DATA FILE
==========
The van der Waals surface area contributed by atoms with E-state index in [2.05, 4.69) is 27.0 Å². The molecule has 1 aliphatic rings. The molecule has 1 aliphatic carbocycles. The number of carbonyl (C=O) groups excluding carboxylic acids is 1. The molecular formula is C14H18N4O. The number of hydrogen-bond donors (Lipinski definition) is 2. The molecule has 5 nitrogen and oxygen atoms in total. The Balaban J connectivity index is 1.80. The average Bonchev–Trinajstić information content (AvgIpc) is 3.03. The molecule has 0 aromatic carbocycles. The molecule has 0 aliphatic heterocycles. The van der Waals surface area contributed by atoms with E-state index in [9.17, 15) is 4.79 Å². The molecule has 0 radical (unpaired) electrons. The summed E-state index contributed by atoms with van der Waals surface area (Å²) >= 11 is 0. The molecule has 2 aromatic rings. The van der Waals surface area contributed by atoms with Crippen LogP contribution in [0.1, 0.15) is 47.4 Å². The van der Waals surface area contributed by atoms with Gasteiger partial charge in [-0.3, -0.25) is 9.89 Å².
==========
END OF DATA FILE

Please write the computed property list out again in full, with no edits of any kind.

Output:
The van der Waals surface area contributed by atoms with E-state index in [2.05, 4.69) is 27.0 Å². The molecule has 1 aliphatic rings. The molecule has 1 aliphatic carbocycles. The number of carbonyl (C=O) groups excluding carboxylic acids is 1. The molecular formula is C14H18N4O. The number of hydrogen-bond donors (Lipinski definition) is 2. The molecule has 5 nitrogen and oxygen atoms in total. The Balaban J connectivity index is 1.80. The average Bonchev–Trinajstić information content (AvgIpc) is 3.03. The molecule has 0 aromatic carbocycles. The molecule has 0 aliphatic heterocycles. The van der Waals surface area contributed by atoms with E-state index in [9.17, 15) is 4.79 Å². The molecule has 0 radical (unpaired) electrons. The summed E-state index contributed by atoms with van der Waals surface area (Å²) >= 11 is 0. The molecule has 2 aromatic rings. The van der Waals surface area contributed by atoms with Crippen LogP contribution in [0.1, 0.15) is 47.4 Å². The van der Waals surface area contributed by atoms with Gasteiger partial charge in [-0.3, -0.25) is 9.89 Å².